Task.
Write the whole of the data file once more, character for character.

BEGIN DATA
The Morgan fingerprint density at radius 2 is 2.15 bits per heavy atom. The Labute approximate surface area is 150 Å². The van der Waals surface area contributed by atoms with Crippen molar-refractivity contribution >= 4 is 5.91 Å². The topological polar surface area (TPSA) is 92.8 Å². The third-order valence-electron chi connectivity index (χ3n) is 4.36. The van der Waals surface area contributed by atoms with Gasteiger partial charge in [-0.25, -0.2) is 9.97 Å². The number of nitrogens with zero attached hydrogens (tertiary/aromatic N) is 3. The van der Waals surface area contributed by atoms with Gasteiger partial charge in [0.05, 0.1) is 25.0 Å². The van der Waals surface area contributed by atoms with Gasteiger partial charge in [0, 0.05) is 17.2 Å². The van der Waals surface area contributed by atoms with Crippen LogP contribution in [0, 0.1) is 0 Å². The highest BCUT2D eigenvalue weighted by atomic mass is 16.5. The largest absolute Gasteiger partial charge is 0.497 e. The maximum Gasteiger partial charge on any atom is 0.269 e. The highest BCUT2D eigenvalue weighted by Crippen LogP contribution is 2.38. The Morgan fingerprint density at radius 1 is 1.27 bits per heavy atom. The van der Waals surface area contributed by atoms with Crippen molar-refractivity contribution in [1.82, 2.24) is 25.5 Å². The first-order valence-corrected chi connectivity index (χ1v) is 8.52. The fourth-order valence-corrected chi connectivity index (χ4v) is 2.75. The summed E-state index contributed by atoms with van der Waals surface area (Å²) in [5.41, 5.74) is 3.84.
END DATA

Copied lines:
The Morgan fingerprint density at radius 2 is 2.15 bits per heavy atom. The Labute approximate surface area is 150 Å². The van der Waals surface area contributed by atoms with Crippen molar-refractivity contribution >= 4 is 5.91 Å². The topological polar surface area (TPSA) is 92.8 Å². The third-order valence-electron chi connectivity index (χ3n) is 4.36. The van der Waals surface area contributed by atoms with Gasteiger partial charge in [-0.25, -0.2) is 9.97 Å². The number of nitrogens with zero attached hydrogens (tertiary/aromatic N) is 3. The van der Waals surface area contributed by atoms with Gasteiger partial charge in [0.05, 0.1) is 25.0 Å². The van der Waals surface area contributed by atoms with Gasteiger partial charge in [0, 0.05) is 17.2 Å². The van der Waals surface area contributed by atoms with Crippen LogP contribution in [0, 0.1) is 0 Å². The highest BCUT2D eigenvalue weighted by atomic mass is 16.5. The largest absolute Gasteiger partial charge is 0.497 e. The maximum Gasteiger partial charge on any atom is 0.269 e. The highest BCUT2D eigenvalue weighted by Crippen LogP contribution is 2.38. The Morgan fingerprint density at radius 1 is 1.27 bits per heavy atom. The van der Waals surface area contributed by atoms with Crippen molar-refractivity contribution in [1.82, 2.24) is 25.5 Å². The first-order valence-corrected chi connectivity index (χ1v) is 8.52. The fourth-order valence-corrected chi connectivity index (χ4v) is 2.75. The summed E-state index contributed by atoms with van der Waals surface area (Å²) in [5.41, 5.74) is 3.84.